Monday, June 1, 2015

To push or not to push, that is the question? Comments and suggestions will be rewarded.

For the last 11 years we have chosen to not push our users to pay for our tools. In fact, the “edict” was to focus on providing value and avoid any sales gimmicks. The thinking was that happy users will convert to paying customers on their own volition. Well, looking at our stats we have come to realize that there is something not quite right with that approach. The results of an informal study we conducted recently show that the users will only consider paying when they “hit a wall” and even then, when the cost of “switching” is negligible as it is in the case of the type of tools we sell, the value that the user may have received from using your tools for years, does not factor positively in the purchasing decision. In fact, a hypothesis was made that it may actually negatively impact your chances of being selected since the user has a hard time reconciling the additional functionality with the additional cost. Case in point: a user has been utilizing the lite edition of our SQL Server Schema and Data Compare tools for years at a cost of $0. Now he/she runs into a case that the lite edition does not cover and therefore the purchase of a license at a cost of $499 is required – all of a sudden a price that can be easily justified considering the hours saved (in fact the user in question has likely saved 10 times that amount by utilizing the lite edition of the tools) appears to be ridiculously high! “I have used those tools a thousand times for free and now you want me to pay $499 for just this one project!” We were not able to prove or disprove the hypothesis but there is empirical evidence that supports it.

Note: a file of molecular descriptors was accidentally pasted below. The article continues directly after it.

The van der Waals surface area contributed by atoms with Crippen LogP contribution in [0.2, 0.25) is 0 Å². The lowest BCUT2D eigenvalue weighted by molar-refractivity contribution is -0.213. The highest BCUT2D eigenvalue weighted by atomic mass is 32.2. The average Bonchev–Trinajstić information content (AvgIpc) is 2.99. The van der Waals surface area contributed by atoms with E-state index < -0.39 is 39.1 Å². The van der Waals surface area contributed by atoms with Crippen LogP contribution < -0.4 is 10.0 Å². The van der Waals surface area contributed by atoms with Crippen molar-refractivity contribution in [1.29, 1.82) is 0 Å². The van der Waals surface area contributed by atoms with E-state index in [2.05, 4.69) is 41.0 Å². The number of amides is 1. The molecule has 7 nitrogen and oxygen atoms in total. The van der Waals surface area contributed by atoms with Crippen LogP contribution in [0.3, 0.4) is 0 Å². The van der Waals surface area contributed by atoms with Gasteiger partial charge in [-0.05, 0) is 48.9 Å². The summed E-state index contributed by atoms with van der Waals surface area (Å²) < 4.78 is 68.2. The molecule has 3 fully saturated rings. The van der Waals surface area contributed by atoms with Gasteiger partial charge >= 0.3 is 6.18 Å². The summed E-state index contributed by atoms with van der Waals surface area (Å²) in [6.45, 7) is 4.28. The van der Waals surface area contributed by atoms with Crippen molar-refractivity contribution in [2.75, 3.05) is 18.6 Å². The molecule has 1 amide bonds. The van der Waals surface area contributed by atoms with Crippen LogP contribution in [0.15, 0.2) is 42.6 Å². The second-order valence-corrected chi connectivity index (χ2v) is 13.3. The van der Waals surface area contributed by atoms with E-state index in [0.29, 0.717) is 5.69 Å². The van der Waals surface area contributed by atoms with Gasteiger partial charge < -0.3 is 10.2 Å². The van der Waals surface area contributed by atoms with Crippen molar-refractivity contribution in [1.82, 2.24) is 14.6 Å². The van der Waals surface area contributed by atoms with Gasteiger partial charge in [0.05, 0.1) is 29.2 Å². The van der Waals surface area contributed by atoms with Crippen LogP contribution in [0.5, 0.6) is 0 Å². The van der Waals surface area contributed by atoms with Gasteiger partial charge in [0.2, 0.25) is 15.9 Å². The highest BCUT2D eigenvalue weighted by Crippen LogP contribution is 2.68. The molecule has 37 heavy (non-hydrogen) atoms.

We are considering a significant shift in our approach but are of course worried of the reaction of our users and hence we are seeking feedback before making any big changes. The basic idea is:

  • Raise more “walls” so that the user will likely hit one much earlier. We still want the users to be able to try the tools until they are 100% satisfied with them before paying, but not to the point where it may start to feel like the tools should always be free. 
  • “sprinkle” the free version with a bit of “annoying” seasoning – right now the user experience with the free lite edition of the tools is exactly the same as that of the paid edition. A bit of annoyance may provide an added incentive for the user purchase a license. 

We are currently experimenting with our Script Executor – what we did there is fairly subtle, it does not interrupt the flow and we don’t think it is annoying but we will see what the users think.

Tell us what you think – any comments / suggestions would be greatly appreciated and will be rewarded with a free 6 months Silver Subscription (only if you send your comments/suggestions before June 8, 2015). Either post your comments here or email us at